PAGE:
Most of us would be terrified if we stumbled upon an alligator, so how can we even begin to understand the desire to go looking for one?
Photographers Larry Lynch and David Moynahan might be able to shed some light on this desire. Below, you'll find pictures taken by both men, who sought to photograph alligators at night.
Just try to get these menacing eyes out of your mind. A difficult feat, indeed.
This photograph, titled "Warning Night Light," won Larry the Natural History Museum's Wildlife Photographer of the Year award in the Animal Portraits category.
Larry waited around in the swamps of Myakka River State Park, Florida to capture this shot at the perfect moment.
Larry's comments on these photos: "Between kneeling in several inches of black mud, the heat, humidity, and bloodthirsty mosquitos, my thoughts were, 'get the best picture I can and get [...] out.'"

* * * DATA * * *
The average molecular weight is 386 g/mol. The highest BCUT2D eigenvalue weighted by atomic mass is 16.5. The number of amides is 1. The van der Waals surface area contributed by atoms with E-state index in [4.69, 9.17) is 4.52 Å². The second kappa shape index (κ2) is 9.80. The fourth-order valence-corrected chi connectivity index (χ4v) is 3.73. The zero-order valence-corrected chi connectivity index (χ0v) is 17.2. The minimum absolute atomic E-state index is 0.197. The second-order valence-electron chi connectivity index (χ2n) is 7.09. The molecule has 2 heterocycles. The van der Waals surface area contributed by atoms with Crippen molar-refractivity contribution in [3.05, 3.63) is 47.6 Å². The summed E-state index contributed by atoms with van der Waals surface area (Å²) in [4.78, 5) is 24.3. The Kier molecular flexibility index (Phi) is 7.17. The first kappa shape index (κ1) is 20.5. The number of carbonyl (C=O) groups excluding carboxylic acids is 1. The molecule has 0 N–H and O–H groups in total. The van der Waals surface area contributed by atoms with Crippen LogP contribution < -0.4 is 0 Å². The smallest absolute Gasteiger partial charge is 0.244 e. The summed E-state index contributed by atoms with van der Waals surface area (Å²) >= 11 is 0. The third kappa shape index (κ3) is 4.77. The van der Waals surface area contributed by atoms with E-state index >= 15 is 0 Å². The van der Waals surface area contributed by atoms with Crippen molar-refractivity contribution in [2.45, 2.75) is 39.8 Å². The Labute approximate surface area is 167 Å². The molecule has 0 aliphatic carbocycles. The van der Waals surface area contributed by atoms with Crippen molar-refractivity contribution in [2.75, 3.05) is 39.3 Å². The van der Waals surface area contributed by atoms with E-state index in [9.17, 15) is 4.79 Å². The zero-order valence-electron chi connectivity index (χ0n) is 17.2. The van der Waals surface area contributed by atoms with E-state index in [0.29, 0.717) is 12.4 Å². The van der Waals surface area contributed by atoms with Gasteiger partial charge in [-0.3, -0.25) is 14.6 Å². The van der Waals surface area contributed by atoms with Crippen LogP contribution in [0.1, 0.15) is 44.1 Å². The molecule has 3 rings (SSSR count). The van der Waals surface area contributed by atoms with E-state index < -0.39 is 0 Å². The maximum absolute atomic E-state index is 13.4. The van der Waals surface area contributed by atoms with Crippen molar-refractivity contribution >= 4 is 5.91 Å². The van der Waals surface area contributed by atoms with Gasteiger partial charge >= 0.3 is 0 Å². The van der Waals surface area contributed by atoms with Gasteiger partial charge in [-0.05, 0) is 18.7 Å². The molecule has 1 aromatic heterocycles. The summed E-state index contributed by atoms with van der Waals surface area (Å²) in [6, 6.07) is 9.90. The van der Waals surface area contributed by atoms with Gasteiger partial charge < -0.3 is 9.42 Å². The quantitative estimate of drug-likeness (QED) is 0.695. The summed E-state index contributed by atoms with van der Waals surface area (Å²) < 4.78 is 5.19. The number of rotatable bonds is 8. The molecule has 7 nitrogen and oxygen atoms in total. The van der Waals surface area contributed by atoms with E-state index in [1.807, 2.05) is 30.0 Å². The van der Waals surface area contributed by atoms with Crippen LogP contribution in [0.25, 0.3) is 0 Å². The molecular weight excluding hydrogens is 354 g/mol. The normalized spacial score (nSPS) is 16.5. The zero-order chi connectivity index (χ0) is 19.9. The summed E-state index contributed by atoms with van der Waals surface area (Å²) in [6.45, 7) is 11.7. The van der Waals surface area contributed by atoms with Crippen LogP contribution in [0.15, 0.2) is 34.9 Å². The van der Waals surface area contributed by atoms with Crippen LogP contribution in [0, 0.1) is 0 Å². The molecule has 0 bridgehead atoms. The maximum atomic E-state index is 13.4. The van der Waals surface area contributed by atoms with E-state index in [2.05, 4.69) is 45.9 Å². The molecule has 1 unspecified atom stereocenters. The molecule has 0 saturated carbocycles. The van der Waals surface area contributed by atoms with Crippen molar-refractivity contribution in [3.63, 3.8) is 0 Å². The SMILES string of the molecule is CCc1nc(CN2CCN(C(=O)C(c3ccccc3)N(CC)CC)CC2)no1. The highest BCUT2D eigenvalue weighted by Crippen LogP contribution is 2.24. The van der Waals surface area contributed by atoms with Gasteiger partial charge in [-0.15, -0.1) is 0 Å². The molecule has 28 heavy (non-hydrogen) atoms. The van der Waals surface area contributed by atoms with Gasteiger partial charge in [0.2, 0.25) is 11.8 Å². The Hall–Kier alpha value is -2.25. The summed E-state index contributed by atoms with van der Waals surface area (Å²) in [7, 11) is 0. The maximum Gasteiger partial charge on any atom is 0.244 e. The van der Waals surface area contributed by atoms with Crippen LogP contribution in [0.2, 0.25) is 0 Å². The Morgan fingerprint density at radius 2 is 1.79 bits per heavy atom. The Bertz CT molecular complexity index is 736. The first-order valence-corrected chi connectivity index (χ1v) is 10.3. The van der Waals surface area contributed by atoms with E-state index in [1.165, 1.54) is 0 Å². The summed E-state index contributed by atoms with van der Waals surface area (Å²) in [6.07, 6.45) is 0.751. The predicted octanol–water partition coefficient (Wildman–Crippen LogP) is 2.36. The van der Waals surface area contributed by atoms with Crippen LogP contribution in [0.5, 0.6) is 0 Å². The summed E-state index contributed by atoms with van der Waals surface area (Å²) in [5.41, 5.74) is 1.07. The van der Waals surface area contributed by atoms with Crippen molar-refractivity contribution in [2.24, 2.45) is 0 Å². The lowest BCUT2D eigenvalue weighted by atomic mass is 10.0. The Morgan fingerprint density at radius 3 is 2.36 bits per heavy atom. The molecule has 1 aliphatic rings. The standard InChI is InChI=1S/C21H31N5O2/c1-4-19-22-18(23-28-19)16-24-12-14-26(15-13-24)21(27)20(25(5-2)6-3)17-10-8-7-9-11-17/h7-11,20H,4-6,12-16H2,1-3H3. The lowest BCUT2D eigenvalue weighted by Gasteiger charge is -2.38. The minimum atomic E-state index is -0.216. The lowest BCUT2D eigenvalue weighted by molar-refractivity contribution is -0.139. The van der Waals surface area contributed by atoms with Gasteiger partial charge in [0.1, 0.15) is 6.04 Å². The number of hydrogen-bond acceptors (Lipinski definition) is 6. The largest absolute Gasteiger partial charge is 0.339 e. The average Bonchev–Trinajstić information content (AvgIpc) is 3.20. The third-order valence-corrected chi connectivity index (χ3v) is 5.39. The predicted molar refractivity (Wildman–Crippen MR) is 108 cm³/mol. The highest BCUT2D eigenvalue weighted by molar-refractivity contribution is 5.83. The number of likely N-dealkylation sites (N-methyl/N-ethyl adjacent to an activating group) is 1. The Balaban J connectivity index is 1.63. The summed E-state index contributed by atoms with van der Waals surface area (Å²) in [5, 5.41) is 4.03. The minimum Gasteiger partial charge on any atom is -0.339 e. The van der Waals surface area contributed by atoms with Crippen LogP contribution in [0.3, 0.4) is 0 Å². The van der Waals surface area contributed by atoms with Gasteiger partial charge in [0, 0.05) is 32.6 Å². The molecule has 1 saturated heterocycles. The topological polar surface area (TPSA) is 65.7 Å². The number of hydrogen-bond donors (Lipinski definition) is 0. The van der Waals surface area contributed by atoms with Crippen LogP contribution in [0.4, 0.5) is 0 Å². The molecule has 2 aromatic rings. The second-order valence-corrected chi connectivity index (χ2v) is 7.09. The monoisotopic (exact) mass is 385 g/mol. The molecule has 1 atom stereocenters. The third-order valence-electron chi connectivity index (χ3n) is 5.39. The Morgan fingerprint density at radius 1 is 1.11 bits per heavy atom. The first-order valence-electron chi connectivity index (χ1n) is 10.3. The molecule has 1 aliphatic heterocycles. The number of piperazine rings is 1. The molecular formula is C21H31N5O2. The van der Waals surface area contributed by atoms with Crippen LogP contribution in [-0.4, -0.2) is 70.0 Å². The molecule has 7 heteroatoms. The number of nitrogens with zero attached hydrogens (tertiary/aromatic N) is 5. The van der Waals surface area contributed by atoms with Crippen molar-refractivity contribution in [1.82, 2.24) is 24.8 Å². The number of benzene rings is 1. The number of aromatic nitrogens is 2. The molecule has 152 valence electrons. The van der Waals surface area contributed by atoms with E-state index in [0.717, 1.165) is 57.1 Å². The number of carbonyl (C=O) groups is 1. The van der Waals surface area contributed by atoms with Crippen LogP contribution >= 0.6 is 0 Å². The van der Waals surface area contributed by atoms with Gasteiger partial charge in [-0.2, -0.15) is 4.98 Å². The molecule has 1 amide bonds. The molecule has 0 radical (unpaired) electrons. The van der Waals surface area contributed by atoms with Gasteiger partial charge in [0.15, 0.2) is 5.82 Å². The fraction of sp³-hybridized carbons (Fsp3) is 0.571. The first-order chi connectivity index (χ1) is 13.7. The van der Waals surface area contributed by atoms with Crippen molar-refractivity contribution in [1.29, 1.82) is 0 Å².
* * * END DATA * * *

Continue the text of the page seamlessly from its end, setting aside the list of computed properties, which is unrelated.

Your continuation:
David Moynahan also paid a late-night visit to Myakka River State Park to find some alligators. Looks like he got more than (or exactly what) he bargained for.
David's comments on his photos: "So many eyes! Briefly, a light misty rain delivered droplets near the camera that burst with light from the flash as well, adding to the magic of the scene."
Well, "magic" is a little questionable. One thing's for sure: the color of the alligators' eyes is definitely a cool trick. There are receptors in their eyes, designed to help them see well in low levels of light. These receptors make their eyes appear red when subjected to a burst of light, like a camera flash.